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Vernon in Tolland County, Connecticut — The American Northeast (New England)
 

Fitch Mill, Belding Silk Mills & Dart's Stone Mill

 
 
Fitch Mill, Belding Silk Mills & Dart's Stone Mill Marker image. Click for full size.
By Michael Herrick, December 21, 2017
1. Fitch Mill, Belding Silk Mills & Dart's Stone Mill Marker
Inscription.
Fitch Mill, Belding Silk Mills & Dart's Stone Mill
In the late 1700s, the terrain at this corner was a wilderness, with ancient hemlocks growing on steep ledges overhanging the river. The Hockanum River tumbled out of Snipsic Lake, and down a series of waterfalls that dropped a total of 254 feet as it passed through the village of Rockville. The three mills here were built at the steepest waterfall, a drop of 44 feet. The mill buildings now obstruct the sight of the waterfalls from this viewpoint, but further south on East Main Street the water can be seen cascading below Dart's Stone Mill.

The first building constructed on this corner site was one of the earliest paper mills in Connecticut, built in 1833 by Colonel Francis McLean. (McLean was a leading figure in the early industrial development of Rockville. In 1821, he had opened the first textile mill in Rockville, called the Rock Mill.) The paper mill made paper from rags, mostly for books and news journals. In the 1860s, the mill was demolished by a fire.

The construction of the manufacturing complex seen today at the intersection of Grove Street and Main Street is attributed to the grit and determination of Albert Dart, a local blacksmith who turned to mill construction. Dart's ambitious and visionary plan was to build three mills for textile
Fitch Mill, Belding Silk Mills & Dart's Stone Mill Marker image. Click for full size.
By Michael Herrick, December 21, 2017
2. Fitch Mill, Belding Silk Mills & Dart's Stone Mill Marker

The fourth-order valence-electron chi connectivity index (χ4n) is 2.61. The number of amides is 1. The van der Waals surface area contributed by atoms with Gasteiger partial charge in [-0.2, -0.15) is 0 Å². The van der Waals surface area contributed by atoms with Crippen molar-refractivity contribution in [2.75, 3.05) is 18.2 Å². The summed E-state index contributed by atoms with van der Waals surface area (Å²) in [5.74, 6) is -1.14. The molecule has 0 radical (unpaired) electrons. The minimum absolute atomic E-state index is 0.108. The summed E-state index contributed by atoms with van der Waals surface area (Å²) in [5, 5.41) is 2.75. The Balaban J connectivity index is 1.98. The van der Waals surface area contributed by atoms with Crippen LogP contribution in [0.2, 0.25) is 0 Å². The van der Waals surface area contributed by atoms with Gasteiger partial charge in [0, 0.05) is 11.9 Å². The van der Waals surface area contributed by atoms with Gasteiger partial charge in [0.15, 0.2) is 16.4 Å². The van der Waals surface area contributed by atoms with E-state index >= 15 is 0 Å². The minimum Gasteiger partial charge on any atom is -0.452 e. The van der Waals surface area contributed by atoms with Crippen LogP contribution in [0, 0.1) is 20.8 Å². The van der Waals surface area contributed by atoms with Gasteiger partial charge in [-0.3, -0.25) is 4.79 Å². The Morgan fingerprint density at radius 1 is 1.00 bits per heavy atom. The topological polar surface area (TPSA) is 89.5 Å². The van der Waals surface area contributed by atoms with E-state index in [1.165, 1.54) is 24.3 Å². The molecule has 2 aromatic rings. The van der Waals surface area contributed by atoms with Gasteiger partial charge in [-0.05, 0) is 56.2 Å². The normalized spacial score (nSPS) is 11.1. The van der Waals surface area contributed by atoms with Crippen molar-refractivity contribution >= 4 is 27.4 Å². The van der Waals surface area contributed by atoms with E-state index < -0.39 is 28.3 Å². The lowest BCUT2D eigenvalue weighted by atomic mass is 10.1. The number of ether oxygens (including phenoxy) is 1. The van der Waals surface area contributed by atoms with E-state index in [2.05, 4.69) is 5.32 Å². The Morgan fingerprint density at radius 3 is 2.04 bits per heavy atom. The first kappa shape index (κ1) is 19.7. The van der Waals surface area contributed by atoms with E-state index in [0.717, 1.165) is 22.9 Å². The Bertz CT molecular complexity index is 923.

manufacturing that could take advantage of the largest potential power source in the village, the ravine and steep ledge with the 44-foot waterfall. He purchased the property in 1862 and subsequently spent seven years transforming its landscape, building the dams and erecting the buildings. To make the best use of a limited amount of land and maximize the available waterpower, he constructed a feeder canal with a short headrace to each of the three mills. The mills were built of sufficient size to employ about 100 workers each.

Samuel Fitch & Sons (Daniels Warehouse)
The first of the three mill sites that Albert Dart constructed is the mill that is now known as Daniels Warehouse, fronting on East Main Street, around the corner. Dart sold the mill site in June, 1864 to Julius Rich, who formed a new company, the Carlisle Company. The mill manufactured cotton sewing thread. The Carlisle mill failed in the financial panic of 1873. Samuel Fitch purchased the mill in 1874, and manufactured a fabric known as stockinet, a flexible cloth used to line rubber boots and raincoats. The company operated successfully through the end of the 19th century. The J.J. Regan Company then purchased the plant in 1899 and operated the Rockville Worsted Company, producing worsted wool fabric. Eventually, the mill was purchased by the Hockanum Mill Company, which succumbed to the
Fitch Mill, Belding Silk Mills & Dart's Stone Mill Marker image. Click for full size.
By Michael Herrick, December 21, 2017
3. Fitch Mill, Belding Silk Mills & Dart's Stone Mill Marker